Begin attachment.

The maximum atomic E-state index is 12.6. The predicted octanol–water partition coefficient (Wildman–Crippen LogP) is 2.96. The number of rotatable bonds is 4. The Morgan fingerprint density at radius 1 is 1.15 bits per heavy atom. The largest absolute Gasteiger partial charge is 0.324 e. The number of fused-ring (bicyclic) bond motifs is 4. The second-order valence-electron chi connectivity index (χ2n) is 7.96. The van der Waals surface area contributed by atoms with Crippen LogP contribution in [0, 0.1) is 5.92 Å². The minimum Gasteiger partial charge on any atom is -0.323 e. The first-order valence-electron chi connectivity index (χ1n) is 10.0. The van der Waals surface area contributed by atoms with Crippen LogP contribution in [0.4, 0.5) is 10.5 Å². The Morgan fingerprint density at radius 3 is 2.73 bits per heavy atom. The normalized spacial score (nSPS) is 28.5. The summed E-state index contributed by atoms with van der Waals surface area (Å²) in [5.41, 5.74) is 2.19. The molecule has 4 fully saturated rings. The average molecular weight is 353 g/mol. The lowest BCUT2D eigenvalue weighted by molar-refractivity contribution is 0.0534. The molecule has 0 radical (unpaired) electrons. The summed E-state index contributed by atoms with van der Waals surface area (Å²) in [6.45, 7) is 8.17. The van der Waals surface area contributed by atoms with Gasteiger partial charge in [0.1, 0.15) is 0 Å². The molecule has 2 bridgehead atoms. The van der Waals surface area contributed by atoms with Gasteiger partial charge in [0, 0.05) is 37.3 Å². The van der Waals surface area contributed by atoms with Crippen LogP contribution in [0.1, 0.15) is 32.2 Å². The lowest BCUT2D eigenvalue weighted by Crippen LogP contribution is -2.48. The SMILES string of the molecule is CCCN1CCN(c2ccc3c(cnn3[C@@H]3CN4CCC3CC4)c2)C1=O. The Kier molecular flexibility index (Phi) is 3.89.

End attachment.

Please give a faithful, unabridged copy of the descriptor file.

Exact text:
The maximum atomic E-state index is 12.6. The predicted octanol–water partition coefficient (Wildman–Crippen LogP) is 2.96. The number of rotatable bonds is 4. The Morgan fingerprint density at radius 1 is 1.15 bits per heavy atom. The largest absolute Gasteiger partial charge is 0.324 e. The number of fused-ring (bicyclic) bond motifs is 4. The second-order valence-electron chi connectivity index (χ2n) is 7.96. The van der Waals surface area contributed by atoms with Crippen LogP contribution in [0, 0.1) is 5.92 Å². The minimum Gasteiger partial charge on any atom is -0.323 e. The first-order valence-electron chi connectivity index (χ1n) is 10.0. The van der Waals surface area contributed by atoms with Crippen LogP contribution in [0.4, 0.5) is 10.5 Å². The Morgan fingerprint density at radius 3 is 2.73 bits per heavy atom. The normalized spacial score (nSPS) is 28.5. The summed E-state index contributed by atoms with van der Waals surface area (Å²) in [5.41, 5.74) is 2.19. The molecule has 4 fully saturated rings. The average molecular weight is 353 g/mol. The lowest BCUT2D eigenvalue weighted by molar-refractivity contribution is 0.0534. The molecule has 0 radical (unpaired) electrons. The summed E-state index contributed by atoms with van der Waals surface area (Å²) in [6.45, 7) is 8.17. The van der Waals surface area contributed by atoms with Gasteiger partial charge in [0.1, 0.15) is 0 Å². The molecule has 2 bridgehead atoms. The van der Waals surface area contributed by atoms with Gasteiger partial charge in [0, 0.05) is 37.3 Å². The van der Waals surface area contributed by atoms with Crippen LogP contribution in [0.1, 0.15) is 32.2 Å². The lowest BCUT2D eigenvalue weighted by Crippen LogP contribution is -2.48. The SMILES string of the molecule is CCCN1CCN(c2ccc3c(cnn3[C@@H]3CN4CCC3CC4)c2)C1=O. The Kier molecular flexibility index (Phi) is 3.89.